COP27 blog series: celebrating Scottish seagrass science
With thanks to Richard Lilley, Chief Development Officer and co-founder of Project Seagrass, for this guest blog reflecting on the ever-growing interest in seagrass ecosystems in Scotland.
Once considered the ugly duckling of marine conservation, it feels like the interest in seagrass ecosystems is currently at an all-time high, with seagrass meadows being recognised to be of global significance both to our climate and food security. In a recent scientific paper Project Seagrass examined the major ecological role that seagrasses play and how rethinking their conservation is critical to understanding their part in fighting the twin crises of climate change and biodiversity loss.
Ensuring the global recovery of healthy seagrass ecosystems will be a significant action to mitigate two of humankind’s greatest challenges: feeding and supporting the needs of more than 7 billion people and achieving some level of climate stability. In Scotland, we can be proud that a suite of work is already underway across our institutions to drive forward the science in this space, and to meaningfully contribute to the UN Decade of Ocean Science for Sustainable Development’s call to action – ‘The Science we need for the Ocean we want.”
As an example of this work, the University of St Andrews is leading on a transformative new programme, endorsed by the United Nations Educational, Scientific and Cultural Organization (UNESCO), to address the effects of climate change on the ocean. The Global Ocean Decade Programme for Blue Carbon (GO-BC) will focus on the role of blue carbon ecosystems across estuarine, coastal and open ocean environments for better ocean sustainability.
There is an innovative new PhD being undertaken at the University of Aberdeen which is seeking to use eDNA metabarcoding, where samples are taken from the environment to assess the biodiversity of seagrass meadows across the UK, and Scottish Association for Marine Science (SAMS) has been providing exemplary scientific support to the community group Seawilding for over a year.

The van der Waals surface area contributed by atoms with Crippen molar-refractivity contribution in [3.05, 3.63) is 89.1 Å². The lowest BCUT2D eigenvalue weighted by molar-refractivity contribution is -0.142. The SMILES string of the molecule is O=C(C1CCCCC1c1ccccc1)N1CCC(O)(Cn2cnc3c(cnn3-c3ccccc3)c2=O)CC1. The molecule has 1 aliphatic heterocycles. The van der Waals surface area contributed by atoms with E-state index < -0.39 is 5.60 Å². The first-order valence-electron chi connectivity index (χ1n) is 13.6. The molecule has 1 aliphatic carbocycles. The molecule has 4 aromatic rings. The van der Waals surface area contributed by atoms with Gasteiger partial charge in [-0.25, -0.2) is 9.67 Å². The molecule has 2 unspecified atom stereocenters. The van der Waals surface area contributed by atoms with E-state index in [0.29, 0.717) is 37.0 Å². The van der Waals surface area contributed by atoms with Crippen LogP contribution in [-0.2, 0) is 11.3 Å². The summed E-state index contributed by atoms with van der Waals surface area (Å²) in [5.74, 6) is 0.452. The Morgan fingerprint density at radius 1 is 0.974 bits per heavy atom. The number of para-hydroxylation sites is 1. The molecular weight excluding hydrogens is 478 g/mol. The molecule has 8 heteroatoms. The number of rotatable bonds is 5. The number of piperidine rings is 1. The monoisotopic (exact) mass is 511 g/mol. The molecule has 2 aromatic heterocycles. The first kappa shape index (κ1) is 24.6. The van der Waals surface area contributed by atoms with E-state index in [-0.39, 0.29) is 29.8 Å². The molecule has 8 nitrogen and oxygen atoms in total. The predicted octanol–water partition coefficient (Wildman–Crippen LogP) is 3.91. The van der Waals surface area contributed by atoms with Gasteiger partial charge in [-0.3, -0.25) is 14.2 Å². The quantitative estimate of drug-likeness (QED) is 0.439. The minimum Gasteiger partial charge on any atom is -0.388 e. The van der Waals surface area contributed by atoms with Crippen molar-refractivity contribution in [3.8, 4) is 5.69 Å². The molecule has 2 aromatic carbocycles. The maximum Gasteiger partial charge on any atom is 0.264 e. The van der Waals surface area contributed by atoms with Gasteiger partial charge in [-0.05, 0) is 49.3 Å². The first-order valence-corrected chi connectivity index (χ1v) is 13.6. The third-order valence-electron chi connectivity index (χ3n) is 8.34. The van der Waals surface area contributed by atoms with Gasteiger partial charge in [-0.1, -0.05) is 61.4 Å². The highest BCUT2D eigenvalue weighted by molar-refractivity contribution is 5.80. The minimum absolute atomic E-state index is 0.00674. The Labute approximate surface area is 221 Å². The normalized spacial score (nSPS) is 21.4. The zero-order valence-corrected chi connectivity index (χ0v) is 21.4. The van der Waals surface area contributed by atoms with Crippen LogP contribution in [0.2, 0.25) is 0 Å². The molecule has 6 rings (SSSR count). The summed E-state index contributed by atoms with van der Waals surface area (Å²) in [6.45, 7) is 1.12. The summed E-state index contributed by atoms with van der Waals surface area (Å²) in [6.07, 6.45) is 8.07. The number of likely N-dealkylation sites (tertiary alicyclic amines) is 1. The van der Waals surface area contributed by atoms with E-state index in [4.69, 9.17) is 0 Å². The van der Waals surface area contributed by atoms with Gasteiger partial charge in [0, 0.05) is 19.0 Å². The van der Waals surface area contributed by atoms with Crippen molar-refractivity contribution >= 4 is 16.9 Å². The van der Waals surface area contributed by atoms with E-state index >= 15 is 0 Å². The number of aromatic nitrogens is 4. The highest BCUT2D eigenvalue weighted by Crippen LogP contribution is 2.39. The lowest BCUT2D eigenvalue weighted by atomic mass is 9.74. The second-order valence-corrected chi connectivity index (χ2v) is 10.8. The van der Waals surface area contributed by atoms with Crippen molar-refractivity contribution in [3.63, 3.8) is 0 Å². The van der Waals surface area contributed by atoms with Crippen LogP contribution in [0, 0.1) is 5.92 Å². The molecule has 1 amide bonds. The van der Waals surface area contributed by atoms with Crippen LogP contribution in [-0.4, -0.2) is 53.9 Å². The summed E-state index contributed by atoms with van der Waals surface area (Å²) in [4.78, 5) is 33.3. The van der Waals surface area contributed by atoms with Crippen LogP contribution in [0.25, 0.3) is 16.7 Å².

It was in part thanks to SAMS support that the CROMACH community was able to undertake Scotland’s, indeed the UKs first community-led seagrass restoration project – The Seawilding Project that was launched in 2021, at the very start of the UN Decade on Ecosystem Restoration.
Project Seagrass has been working closely with staff and students from Heriot-Watt University, based both in Edinburgh and at the Heriot-Watt International Centre for Island Technology (ICIT) in Orkney. In Edinburgh, the project Restoration Forth, which was announced during COP26 in Glasgow last year, aims to support communities to restore four hectares of seagrass in the Firth of Forth, and in Orkney, staff and students at ICIT have been working with us and with the local community to better map and monitor the biodiversity present in Orkney’s seagrass meadows.
We must acknowledge we still have a lot of work to do, but we are working with our neighbours across the UK on the journey towards building a more scientifically robust evidence base for seagrass ecosystems in the UK.
- dronetastic – mapping Scotland’s seagrass habitats
- new study into significance of Scottish saltmarsh
- international blue carbon partnerships awarded £10K
- COP27 blog series
Tags: biodiversity loss, blue carbon, blue carbon ecosystems, climate, climate change, COP27, COP27 blog series, environment, marine environment, Marine Scotland, nature restoration, Project Seagrass, research, Restoration Forth, science, seagrass meadows, seawilding